One reason your guinea pig is not moving his back legs is injury. When guinea pigs are active, play, and jump around, they are prone to injury.

Another reason your guinea pig is not moving his back legs is hind leg paralysis. It’s a rare condition, but it can happen. Some studies say a lack of calcium may cause hind leg paralysis. Many guinea pigs get insufficient calcium because their owners feed them a reduced calcium diet to prevent bladder stones.

Unfortunately, if you reduce the calcium intake of your guinea pig, it could result in paralysis.

In any case, it’s best to take your guinea pig to a vet for a check-up if your guinea pig can’t move her back legs.

Guinea Pig Not Moving and Gasping

If your guinea pig is not moving and gasping, she may be very ill and should be taken to a vet.

Guinea pigs can suffer from bacterial diseases such as pneumonia. Disease-causing bacteria may inhabit the respiratory tracts of otherwise healthy guinea pigs, causing shortness of breath.

Improper home care, stress, and inadequate diet can predispose a guinea pig to respiratory infection, although even well-cared-for guinea pigs may develop pneumonia.

Signs of pneumonia may include gasping, inappetence, discharge from eyes and nostrils, and lethargy. Some guinea pigs show no signs at all before dying suddenly.

Middle and inner ear infections occasionally result from respiratory disease in guinea pigs. Additional signs may include incoordination, tilting the head, circling to one side, and rolling.

A bacteria called Bordetella, generally carried by rabbits (without showing any respiratory signs), can often cause fatal pneumonia in guinea pigs.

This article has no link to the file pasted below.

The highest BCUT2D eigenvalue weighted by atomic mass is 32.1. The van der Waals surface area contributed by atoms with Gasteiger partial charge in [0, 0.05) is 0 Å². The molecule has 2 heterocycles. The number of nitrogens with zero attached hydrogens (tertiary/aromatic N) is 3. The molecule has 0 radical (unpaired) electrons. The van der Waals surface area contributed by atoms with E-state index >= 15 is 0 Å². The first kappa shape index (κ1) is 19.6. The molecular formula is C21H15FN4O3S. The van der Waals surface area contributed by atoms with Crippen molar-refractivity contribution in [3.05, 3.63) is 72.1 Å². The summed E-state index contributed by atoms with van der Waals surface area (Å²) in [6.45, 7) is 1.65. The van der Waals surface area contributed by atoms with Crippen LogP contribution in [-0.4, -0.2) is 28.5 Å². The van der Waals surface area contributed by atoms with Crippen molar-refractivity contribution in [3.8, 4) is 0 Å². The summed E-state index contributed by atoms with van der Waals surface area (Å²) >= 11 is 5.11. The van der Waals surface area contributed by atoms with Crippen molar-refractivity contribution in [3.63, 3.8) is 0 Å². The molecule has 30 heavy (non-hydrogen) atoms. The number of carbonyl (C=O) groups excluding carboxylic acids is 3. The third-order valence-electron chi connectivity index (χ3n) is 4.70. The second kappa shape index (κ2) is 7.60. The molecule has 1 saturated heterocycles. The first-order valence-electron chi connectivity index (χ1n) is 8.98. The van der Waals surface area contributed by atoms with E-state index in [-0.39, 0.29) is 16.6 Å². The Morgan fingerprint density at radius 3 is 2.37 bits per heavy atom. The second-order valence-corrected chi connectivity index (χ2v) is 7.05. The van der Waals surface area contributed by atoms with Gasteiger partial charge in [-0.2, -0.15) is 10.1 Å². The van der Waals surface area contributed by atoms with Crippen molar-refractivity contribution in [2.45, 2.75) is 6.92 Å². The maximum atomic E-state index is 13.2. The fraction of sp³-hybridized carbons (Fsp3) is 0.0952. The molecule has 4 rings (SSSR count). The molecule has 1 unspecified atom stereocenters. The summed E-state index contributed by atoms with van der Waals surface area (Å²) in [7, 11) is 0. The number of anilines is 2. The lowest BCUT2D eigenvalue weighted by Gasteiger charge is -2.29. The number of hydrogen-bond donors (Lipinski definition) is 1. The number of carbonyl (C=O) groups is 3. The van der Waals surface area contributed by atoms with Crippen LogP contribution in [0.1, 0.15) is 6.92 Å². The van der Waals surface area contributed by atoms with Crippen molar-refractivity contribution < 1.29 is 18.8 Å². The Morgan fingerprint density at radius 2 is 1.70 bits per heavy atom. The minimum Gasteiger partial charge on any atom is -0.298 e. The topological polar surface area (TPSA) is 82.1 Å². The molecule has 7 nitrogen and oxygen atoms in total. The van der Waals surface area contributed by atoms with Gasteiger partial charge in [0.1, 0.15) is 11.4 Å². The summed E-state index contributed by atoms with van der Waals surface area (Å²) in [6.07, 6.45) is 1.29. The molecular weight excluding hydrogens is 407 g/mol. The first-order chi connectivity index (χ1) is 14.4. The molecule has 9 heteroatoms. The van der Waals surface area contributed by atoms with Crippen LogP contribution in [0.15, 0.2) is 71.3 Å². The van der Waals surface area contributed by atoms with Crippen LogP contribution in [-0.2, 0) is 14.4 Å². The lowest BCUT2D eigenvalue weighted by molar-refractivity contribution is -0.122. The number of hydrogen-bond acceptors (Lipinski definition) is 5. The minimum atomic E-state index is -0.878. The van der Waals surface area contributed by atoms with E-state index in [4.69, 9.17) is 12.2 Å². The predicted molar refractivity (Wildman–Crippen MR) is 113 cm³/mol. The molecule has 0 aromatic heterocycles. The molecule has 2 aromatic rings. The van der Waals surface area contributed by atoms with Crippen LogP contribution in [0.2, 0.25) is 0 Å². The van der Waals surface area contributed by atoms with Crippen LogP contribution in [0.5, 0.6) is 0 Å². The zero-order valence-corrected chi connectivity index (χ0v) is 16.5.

Guinea Pig Not Moving But Eating

If your guinea pig is not moving but eating, she may be injured. Guinea pigs are active animals and can get injured as they jump and play around.

To avoid further injury, make sure the cage doesn’t have levels high from where your pet can fall off or jump. Handle your guinea pig with care, and make sure they don’t jump. They could seriously get injured even if they only jump from a few feet.

A fall from a few feet could result in tissue or limb damage, resulting in reduced mobility.

If you see a sudden change in your guinea pig’s movement. A change in physical activity, alertness, and movement could be early signs of health problems, and you must take it seriously.

However, reduced movement is not always bad news. If a guinea pig is not moving around all the time, it doesn’t necessarily mean they are sick.

When you bring home a guinea pig, she might only move around a little at first. Don’t be surprised if your pet hides for a couple of days. But does that mean your guinea pig is sick?

No, it doesn’t mean your pet is ill. Your new pet is just getting used to her new home. It might take some time before they start moving around and showing interest in their new environment. This is normal behavior for these shy pets.

Disclaimer: This is just a guide, and nothing can replace expert advice from a great vet.